Cats

Join in these discussions today! Log in or register.
Pages:  1 2 3 4 5 6 7 8 9 10 Next
Current: 1 of 10
Tuesday 15 February 2005 12.28pm
Sarahmc asked about keeping cats in flats over in the other forum, and I thought it was worth starting a thread specifically on this topic, (mainly so I could talk about my kittens for a bit).

Sarah, I got my two kittens from the Celia Hammond Animal Trust down in Lewisham. Their view is that it is fine to keep older cats indoors as long as they have always been indoor cats, and that it is also fine to home kittens as indoor cats, as long as they are homed in pairs.

I had had reservations about keeping cats in a flat with no outside access, but having spoken to many people who have cats in London, I don't think it's a problem at all, as long as they have plenty of stimulation.




Tuesday 15 February 2005 1.46pm
Ah, one of my favourite topics - after handbags, that is - personally I'm with TLMJJ on this one.

Cats are a mass of contradictions. On the one hand, they are very territorial, and actively dislike sharing their territory with another cat unless they grew up together, or the second cat was introduced as a kitten (hence no threat to the existing adult cat). On the other hand, they are surprisingly social creatures who need regular amounts of attention, affection and companionship.

There is also a growing movement (in the US to be fair) that it is actually much healthier and fairer to keep an indoor cat than an outdoor one. Better for the cat healthwise (less risk of FIV and RTAs), better for the cat mentally (they have an established territory and don't need constantly to fight off other cats who may be bigger and stronger) and better for the local ecosystem (cats kill for fun, not for food and there is seemingly no limit to the amount of small birds and rodents they can get through in a day.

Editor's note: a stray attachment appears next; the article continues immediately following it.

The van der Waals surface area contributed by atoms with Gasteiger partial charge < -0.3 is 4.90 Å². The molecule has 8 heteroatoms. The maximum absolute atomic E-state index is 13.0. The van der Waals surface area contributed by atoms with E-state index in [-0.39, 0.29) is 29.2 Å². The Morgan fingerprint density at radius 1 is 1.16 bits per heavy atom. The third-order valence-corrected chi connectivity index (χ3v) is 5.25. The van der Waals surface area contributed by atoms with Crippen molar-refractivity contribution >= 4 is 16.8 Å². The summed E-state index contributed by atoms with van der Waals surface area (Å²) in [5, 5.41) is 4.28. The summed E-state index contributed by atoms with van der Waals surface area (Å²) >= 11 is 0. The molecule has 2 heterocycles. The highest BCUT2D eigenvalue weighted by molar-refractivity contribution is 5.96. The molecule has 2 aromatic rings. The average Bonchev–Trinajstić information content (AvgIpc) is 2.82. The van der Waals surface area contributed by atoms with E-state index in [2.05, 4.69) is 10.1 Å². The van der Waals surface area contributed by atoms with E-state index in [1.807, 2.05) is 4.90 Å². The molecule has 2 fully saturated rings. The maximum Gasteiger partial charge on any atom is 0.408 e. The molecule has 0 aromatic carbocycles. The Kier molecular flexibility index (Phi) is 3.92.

Couple of other thoughts:

It is very difficult to impossible to keep a cat who is used to being outdoors as an indoor cat. Get a kitten or a cat who has always stayed indoors.

Don't get a cat if you think you will be away from home a lot or regularly spend the majority of your evenings out. Cats need surprising amounts of company and love and affection.

Make sure there's lots of stuff for your cat to play with when you are in and when you are out. There are lots of cat toys on the market, but I have had most success with long trailing ribbons (80p a metre from John Lewis) and the paper tickets which dry cleaners put on your clothes (when pounced on from a great height, these tend to fly up as if they have a life of their own and then get chased throughout the flat).

Avoid very active or predatory breeds of cat - like ocicats for instance - which need lots of exercise.

Grow your own grass and catnip.

The only downside I can immediately think of is not really being able to have any of the cut flowers I really like in the flat any more (as a lot of flowers are poisonous to cats).

The final way I deal with this issue is actually to take my kitty out for a walk on a lead. Yes, I know, it sounds nuts, but she really likes it (I think she is a little unusal in this however). I got a walking jacket from Metpets in the US (see here).

Anonymous User
Tuesday 15 February 2005 1.52pm
So long as it is what they are used to indoor cats a perfectly happy. I also had two (though one has since passed on to be reincarnated as one of TLMJJs kittens) and the remaining cat is a happy little thing.

Given that cats sleep for upto 23 hours of every day there really is no problem. Be warned though - just as you're dropping off to sleep seems to be the time of night that they partake of some light exercise - such as doing the 'wall of death' around the living room. Or is that just my moggie?